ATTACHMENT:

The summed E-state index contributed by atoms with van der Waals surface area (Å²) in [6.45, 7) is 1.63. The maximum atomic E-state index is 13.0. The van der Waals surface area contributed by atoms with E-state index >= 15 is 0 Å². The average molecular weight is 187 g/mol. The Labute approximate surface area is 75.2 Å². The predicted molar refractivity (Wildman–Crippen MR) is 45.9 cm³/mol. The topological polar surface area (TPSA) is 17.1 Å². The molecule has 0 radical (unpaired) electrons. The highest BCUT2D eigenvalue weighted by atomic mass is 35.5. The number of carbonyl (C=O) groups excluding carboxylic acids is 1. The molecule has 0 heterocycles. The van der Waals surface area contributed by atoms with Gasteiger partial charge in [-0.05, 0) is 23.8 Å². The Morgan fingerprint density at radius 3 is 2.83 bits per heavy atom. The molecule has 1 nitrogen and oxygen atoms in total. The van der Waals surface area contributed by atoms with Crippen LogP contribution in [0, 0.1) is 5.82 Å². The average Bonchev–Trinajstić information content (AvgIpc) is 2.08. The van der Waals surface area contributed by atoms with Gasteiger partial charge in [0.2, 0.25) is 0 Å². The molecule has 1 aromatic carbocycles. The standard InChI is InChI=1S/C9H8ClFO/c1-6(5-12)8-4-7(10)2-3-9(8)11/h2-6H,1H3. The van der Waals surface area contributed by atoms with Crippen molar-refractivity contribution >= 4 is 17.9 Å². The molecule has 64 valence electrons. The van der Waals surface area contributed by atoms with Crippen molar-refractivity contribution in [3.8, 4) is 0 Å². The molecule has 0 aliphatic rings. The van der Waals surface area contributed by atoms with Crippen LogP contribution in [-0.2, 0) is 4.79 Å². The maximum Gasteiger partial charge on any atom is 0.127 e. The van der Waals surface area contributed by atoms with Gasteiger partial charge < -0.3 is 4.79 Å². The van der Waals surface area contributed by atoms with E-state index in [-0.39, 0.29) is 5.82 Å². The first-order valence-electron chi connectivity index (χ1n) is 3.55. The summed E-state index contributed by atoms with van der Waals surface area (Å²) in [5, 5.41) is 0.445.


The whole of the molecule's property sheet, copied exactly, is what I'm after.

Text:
The summed E-state index contributed by atoms with van der Waals surface area (Å²) in [6.45, 7) is 1.63. The maximum atomic E-state index is 13.0. The van der Waals surface area contributed by atoms with E-state index >= 15 is 0 Å². The average molecular weight is 187 g/mol. The Labute approximate surface area is 75.2 Å². The predicted molar refractivity (Wildman–Crippen MR) is 45.9 cm³/mol. The topological polar surface area (TPSA) is 17.1 Å². The molecule has 0 radical (unpaired) electrons. The highest BCUT2D eigenvalue weighted by atomic mass is 35.5. The number of carbonyl (C=O) groups excluding carboxylic acids is 1. The molecule has 0 heterocycles. The van der Waals surface area contributed by atoms with Gasteiger partial charge in [-0.05, 0) is 23.8 Å². The Morgan fingerprint density at radius 3 is 2.83 bits per heavy atom. The molecule has 1 nitrogen and oxygen atoms in total. The van der Waals surface area contributed by atoms with Crippen LogP contribution in [0, 0.1) is 5.82 Å². The average Bonchev–Trinajstić information content (AvgIpc) is 2.08. The van der Waals surface area contributed by atoms with Gasteiger partial charge in [0.2, 0.25) is 0 Å². The molecule has 1 aromatic carbocycles. The standard InChI is InChI=1S/C9H8ClFO/c1-6(5-12)8-4-7(10)2-3-9(8)11/h2-6H,1H3. The van der Waals surface area contributed by atoms with Crippen molar-refractivity contribution >= 4 is 17.9 Å². The molecule has 64 valence electrons. The van der Waals surface area contributed by atoms with Crippen molar-refractivity contribution in [3.8, 4) is 0 Å². The molecule has 0 aliphatic rings. The van der Waals surface area contributed by atoms with Crippen LogP contribution in [-0.2, 0) is 4.79 Å². The maximum Gasteiger partial charge on any atom is 0.127 e. The van der Waals surface area contributed by atoms with Gasteiger partial charge < -0.3 is 4.79 Å². The van der Waals surface area contributed by atoms with E-state index in [-0.39, 0.29) is 5.82 Å². The first-order valence-electron chi connectivity index (χ1n) is 3.55. The summed E-state index contributed by atoms with van der Waals surface area (Å²) in [5, 5.41) is 0.445.